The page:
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Anatheism: Returning to God After God (Insurrections: Critical Studies in Religion, Politics, and Culture) Paperback – May 17, 2011
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Richard Kearney is an eminent contributor to Continental philosophy and to the Continental turn to religion. This book is an important contribution to the turn toward the philosophy of religion. Kearney helps to define a field that is new: the return of religion not only to the center of public and intellectual life but also to the center of significant discussion in the humanities.
Anatheism is an exciting, imaginative, and robust account of the life of faith in the postmodern world, a world marked by cultural plurality and religious strife, by militant faiths and militant attacks on faith. Richard Kearney moves with ease across a breathtaking amount of literature and cultures in an effort to retrieve a more mature and complex faith, beyond both doubt and dogmatism, to find the sacred in the secular, to see God in the world. Hospitality is first among the virtues for Kearney-both the hospitality that religion is and the hospitality to be shown among religions. This book is everything we have come to expect from Kearney-clear, fascinating, and engaging, all in all a major contribution to the contemporary continental philosophy of religion.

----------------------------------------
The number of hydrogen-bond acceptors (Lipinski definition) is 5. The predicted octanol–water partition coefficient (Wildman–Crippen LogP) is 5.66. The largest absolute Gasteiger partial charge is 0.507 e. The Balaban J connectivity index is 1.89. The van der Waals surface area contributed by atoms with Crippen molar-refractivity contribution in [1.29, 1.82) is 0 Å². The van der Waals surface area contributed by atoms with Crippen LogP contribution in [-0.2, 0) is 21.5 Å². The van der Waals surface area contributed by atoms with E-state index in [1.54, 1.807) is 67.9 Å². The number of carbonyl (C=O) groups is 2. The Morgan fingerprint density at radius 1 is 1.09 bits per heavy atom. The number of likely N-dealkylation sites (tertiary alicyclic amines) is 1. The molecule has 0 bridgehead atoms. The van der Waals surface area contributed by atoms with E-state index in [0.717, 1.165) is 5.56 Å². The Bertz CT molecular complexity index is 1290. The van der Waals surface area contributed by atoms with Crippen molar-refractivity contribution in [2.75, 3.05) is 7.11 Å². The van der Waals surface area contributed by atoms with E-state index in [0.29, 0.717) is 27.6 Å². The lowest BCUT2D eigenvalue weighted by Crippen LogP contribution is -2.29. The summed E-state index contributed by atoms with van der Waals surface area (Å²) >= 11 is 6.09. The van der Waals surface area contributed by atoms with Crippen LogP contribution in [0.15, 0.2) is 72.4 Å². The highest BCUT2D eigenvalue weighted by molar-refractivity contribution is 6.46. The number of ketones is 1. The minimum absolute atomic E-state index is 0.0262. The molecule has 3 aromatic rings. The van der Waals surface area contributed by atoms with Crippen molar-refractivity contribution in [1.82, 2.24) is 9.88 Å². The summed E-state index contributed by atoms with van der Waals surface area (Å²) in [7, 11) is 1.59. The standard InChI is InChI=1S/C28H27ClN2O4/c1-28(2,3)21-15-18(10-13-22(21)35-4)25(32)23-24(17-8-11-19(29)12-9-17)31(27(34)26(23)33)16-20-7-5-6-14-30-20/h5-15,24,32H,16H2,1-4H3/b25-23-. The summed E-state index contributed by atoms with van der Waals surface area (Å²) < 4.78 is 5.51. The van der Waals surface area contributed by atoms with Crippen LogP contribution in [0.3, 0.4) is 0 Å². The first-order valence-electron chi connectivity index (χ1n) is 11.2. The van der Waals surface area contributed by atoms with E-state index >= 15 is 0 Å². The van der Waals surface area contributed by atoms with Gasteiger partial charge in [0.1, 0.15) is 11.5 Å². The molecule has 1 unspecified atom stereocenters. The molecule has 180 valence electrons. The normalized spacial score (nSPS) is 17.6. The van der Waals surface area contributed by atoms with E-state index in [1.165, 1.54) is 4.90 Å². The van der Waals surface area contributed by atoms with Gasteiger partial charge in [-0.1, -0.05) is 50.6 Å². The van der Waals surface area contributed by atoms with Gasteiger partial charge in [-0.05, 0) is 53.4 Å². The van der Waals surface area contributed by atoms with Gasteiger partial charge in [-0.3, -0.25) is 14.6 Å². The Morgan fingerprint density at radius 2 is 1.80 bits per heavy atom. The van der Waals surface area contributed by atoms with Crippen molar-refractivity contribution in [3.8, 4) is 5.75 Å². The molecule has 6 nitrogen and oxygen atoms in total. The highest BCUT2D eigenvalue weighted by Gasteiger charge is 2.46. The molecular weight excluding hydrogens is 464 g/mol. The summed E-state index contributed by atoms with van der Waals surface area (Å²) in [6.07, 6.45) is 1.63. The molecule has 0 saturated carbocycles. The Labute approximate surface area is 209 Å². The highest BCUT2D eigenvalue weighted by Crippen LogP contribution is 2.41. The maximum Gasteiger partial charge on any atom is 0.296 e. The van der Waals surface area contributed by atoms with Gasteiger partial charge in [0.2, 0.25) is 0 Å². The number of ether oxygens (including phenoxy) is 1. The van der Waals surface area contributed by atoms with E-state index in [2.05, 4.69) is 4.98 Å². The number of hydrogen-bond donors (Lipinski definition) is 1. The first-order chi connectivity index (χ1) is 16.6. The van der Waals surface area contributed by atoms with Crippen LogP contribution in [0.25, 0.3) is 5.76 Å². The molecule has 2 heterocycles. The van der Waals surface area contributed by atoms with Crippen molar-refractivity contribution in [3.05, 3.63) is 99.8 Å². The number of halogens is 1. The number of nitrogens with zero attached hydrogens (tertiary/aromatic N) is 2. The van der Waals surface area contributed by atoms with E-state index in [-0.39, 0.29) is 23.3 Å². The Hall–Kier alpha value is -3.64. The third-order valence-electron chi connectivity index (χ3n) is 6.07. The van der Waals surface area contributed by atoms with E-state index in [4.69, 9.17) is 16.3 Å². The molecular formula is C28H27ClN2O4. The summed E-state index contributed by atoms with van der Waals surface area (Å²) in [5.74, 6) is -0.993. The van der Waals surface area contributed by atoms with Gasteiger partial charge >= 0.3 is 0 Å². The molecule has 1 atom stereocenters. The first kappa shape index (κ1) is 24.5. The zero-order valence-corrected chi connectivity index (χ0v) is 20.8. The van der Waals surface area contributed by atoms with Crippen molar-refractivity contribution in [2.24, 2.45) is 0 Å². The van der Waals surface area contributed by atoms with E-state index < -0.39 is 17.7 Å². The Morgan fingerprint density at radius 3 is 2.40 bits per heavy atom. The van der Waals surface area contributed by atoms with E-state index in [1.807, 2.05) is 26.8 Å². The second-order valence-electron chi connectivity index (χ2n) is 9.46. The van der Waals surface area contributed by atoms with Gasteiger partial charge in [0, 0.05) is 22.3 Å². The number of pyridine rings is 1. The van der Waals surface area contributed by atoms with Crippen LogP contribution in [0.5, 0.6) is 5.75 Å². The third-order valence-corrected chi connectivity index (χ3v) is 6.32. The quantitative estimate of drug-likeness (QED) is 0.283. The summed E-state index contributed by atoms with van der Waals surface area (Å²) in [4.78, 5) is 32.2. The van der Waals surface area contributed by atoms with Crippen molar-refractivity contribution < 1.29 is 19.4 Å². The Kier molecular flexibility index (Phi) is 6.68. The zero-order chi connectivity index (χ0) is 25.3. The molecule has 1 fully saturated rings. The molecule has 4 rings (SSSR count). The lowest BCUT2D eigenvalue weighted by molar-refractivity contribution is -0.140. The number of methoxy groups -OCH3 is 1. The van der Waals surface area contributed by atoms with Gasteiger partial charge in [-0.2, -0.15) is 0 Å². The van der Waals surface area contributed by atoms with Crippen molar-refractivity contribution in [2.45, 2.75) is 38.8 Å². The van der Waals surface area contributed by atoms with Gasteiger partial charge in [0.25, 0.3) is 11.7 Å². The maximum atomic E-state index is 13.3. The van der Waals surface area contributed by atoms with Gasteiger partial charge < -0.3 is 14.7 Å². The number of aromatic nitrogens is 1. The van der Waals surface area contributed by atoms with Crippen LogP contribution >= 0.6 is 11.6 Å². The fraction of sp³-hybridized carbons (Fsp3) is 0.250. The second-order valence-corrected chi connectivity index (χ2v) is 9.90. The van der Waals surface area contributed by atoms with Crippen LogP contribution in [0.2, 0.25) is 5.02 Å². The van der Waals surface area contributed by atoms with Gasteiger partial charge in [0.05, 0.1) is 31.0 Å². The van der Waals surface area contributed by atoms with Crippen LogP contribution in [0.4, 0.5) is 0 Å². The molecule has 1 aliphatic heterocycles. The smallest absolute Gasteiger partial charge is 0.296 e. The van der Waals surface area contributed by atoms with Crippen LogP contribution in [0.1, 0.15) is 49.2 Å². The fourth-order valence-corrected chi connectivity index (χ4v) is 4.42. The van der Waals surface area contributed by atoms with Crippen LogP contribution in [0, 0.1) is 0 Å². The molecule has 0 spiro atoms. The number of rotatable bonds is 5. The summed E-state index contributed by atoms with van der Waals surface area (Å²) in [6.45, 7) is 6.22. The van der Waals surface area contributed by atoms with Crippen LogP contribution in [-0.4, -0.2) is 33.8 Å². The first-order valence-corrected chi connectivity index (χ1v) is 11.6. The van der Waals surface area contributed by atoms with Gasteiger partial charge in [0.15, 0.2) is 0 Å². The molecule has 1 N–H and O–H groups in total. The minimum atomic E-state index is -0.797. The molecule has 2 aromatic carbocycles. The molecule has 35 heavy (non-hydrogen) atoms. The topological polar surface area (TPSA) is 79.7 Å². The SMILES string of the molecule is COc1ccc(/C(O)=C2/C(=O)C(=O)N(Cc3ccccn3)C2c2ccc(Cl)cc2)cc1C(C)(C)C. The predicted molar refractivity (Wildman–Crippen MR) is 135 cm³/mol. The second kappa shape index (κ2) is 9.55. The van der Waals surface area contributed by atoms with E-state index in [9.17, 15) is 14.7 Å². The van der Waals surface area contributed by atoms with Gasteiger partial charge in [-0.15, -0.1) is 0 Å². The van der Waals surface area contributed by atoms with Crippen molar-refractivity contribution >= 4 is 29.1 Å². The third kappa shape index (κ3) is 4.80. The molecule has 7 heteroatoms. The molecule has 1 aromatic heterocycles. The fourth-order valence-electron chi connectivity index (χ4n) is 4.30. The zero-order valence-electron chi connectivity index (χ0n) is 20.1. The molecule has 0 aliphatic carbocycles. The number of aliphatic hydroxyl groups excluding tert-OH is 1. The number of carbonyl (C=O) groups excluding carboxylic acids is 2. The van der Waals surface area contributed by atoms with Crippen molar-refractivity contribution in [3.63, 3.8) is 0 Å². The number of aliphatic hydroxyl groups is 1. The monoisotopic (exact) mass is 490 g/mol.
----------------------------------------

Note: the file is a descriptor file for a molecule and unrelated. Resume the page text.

Anatheism is a philosophical and personal exploration, reminiscent of Augustine's Confessions, of how one might envisage God after his demise. The book weaves a rich philosophical tapestry of cultural, literary, political, and religious reflections that give witness and content to how the God who has become a stranger might be ethically welcomed today. This remarkable work is, in the most positive sense, an intellectual 'tour de faiblesse.' It advocates a form of post-theism that enables a rediscovery of a 'powerless' sacred in the midst of a self-assured secular. A phenomenological and hermeneutic exercise that is of great significance and assured controversy.
Kearney invites us all to a space he calls 'anatheism,' a place that precedes belief and unbelief where the close-minded dogmatism of either theism or atheism is left at the door and a respectful encounter ensues. It is a most welcome invitation.
A heartfelt, pragmatic, and eminently realistic argument about how one might continue to think aboutand even dedicate one's life toGod after the 'death' or 'disappearance' of God over the last hundred years or so.... Richard Kearney wants to see what is left of God, in the time after God, and he does so superbly well.(The New Yorker)
I enjoyed Kearney's book tremendously, especially the ana-theme: the distinction between going on believing as before or believing again. This is a profound distinction for our age. The possibilities opened up by the 'ana' offer a large palette of expanding choices combining and recombining new and old positions of belief and non-belief.
Numerous dogmatic believers possess the consummate art of rendering God utterly insupportable to any free spirit... while certain atheists can be so obtuse in their scientific utilitarianism that one feels like converting at the nearest altar. It is to avoid these extremes that the Irish philosopher, Richard Kearney, has written this remarkable hermeneutics of faith.... One must salute this thought-provoking book written with rare honesty and openness of mind.